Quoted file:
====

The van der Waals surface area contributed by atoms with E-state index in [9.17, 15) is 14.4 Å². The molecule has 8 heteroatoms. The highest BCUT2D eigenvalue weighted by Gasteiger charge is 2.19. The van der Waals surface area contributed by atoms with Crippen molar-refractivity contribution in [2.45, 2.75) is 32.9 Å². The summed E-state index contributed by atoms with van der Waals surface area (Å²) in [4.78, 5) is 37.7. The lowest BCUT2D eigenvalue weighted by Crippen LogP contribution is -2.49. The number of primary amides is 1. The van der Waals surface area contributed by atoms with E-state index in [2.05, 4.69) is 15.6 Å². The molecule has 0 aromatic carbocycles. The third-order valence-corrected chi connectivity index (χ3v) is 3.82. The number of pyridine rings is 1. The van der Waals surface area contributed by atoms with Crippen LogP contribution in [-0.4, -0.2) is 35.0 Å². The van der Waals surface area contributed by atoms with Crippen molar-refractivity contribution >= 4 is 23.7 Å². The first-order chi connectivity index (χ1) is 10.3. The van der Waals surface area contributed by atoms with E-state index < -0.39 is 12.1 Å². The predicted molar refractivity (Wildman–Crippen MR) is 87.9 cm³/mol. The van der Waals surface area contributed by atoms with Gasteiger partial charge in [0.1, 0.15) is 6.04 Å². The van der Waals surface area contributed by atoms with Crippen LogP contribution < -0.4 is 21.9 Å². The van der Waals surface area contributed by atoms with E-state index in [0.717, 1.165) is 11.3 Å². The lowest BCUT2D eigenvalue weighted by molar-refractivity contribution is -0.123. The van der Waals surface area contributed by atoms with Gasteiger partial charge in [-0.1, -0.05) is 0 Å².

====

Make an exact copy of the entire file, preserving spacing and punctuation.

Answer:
The van der Waals surface area contributed by atoms with E-state index in [9.17, 15) is 14.4 Å². The molecule has 8 heteroatoms. The highest BCUT2D eigenvalue weighted by Gasteiger charge is 2.19. The van der Waals surface area contributed by atoms with Crippen molar-refractivity contribution in [2.45, 2.75) is 32.9 Å². The summed E-state index contributed by atoms with van der Waals surface area (Å²) in [4.78, 5) is 37.7. The lowest BCUT2D eigenvalue weighted by Crippen LogP contribution is -2.49. The number of primary amides is 1. The van der Waals surface area contributed by atoms with E-state index in [2.05, 4.69) is 15.6 Å². The molecule has 0 aromatic carbocycles. The third-order valence-corrected chi connectivity index (χ3v) is 3.82. The number of pyridine rings is 1. The van der Waals surface area contributed by atoms with Crippen LogP contribution in [-0.4, -0.2) is 35.0 Å². The van der Waals surface area contributed by atoms with Crippen molar-refractivity contribution >= 4 is 23.7 Å². The first-order chi connectivity index (χ1) is 10.3. The van der Waals surface area contributed by atoms with E-state index < -0.39 is 12.1 Å². The predicted molar refractivity (Wildman–Crippen MR) is 87.9 cm³/mol. The van der Waals surface area contributed by atoms with Gasteiger partial charge in [0.1, 0.15) is 6.04 Å². The van der Waals surface area contributed by atoms with Crippen LogP contribution < -0.4 is 21.9 Å². The van der Waals surface area contributed by atoms with E-state index in [0.717, 1.165) is 11.3 Å². The lowest BCUT2D eigenvalue weighted by molar-refractivity contribution is -0.123. The van der Waals surface area contributed by atoms with Gasteiger partial charge in [-0.1, -0.05) is 0 Å².